Maclean's recently featured a compelling summary of our rapidly-deteriorating communities titled "The End of Neighbours." The expertly-written piece by Brian Bethune is one of the better articles you'll read this year, and it gets at a key tragedy that is particularly convicting for a Christian conservative: We have forsaken our neighbors.
"For decades, Americans and Canadians have been steadily less likely to vote, to play bridge, to volunteer, to invite people over for dinner, to join parent-teacher groups or local organizations the way previous generations did—from the Rotary Club to bowling leagues. Family remains strong, possibly because, in the solo age, even very close relatives are not living under one roof. Between the mid-1990s and 2008, the percentage of Americans who reported eating at least once a month with relatives with whom they didn't live rose from 52 to 59. Over a longer period (1974 to 2008), the percentage who spent an evening socializing with neighbours tumbled from 44 to 31, while the percentage who never did so rose from 20 to 30. The evolving modern definition of a good neighbour is no longer someone who is part of your life, someone you chat with over the fence, a reliable shoulder in good times and bad, but someone who doesn't bother you, either in your enjoyment of your home or by threatening its property value."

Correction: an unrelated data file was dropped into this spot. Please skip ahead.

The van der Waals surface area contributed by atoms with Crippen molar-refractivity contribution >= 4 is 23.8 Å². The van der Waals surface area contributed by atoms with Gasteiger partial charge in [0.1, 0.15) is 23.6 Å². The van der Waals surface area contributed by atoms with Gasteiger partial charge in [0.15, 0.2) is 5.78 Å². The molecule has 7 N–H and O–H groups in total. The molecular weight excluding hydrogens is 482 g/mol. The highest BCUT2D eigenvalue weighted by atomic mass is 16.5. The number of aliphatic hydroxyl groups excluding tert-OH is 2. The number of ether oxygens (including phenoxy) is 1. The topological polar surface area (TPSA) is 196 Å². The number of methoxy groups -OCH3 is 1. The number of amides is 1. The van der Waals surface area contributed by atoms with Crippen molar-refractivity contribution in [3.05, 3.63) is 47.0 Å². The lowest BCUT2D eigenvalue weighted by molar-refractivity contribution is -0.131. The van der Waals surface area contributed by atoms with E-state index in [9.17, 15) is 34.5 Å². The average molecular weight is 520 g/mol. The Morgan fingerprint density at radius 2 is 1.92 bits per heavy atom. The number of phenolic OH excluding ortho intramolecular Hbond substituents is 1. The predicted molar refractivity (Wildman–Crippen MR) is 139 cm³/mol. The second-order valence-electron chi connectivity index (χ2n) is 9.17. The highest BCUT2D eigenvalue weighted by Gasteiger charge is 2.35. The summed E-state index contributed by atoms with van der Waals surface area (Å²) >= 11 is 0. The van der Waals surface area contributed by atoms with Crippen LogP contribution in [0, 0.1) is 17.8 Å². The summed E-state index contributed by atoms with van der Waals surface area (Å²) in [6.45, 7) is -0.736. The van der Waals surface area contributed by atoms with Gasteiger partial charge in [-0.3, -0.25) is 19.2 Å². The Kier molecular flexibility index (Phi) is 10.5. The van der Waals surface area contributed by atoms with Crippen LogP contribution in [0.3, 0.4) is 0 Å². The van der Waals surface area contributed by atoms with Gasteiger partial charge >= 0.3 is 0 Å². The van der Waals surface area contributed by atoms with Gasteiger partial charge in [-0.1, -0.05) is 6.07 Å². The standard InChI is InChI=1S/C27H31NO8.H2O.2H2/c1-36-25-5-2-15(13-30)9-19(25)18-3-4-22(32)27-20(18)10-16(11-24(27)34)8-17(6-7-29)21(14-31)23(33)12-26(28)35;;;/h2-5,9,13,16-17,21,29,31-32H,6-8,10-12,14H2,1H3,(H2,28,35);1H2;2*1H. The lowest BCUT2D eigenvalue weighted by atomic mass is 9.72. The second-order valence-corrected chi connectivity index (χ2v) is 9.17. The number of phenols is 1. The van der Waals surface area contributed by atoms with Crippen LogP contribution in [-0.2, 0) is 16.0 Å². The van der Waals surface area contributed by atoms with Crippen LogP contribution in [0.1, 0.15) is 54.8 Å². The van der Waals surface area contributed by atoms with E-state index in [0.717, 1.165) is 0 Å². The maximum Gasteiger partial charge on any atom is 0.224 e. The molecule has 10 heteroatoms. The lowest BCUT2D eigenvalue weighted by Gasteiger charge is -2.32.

Within days of reading this article I encountered two highly-personal, emotional essays written by men taxed by the same moral burden. Thabiti Anyabwile at The Gospel Coalition laments what he takes to be the impotence of the Christian conservative:
"But it should also be the good Samaritan religion, a religion of justified people who demonstrate their justification in practical acts of compassion for its beaten, robbed and left-for-dead ethnic-other neighbors. Do we see that from national evangelical ministries and leaders? No, we don't. Ours appears to be the religion of the Pharisee who asks, 'Who then is my neighbor?'"
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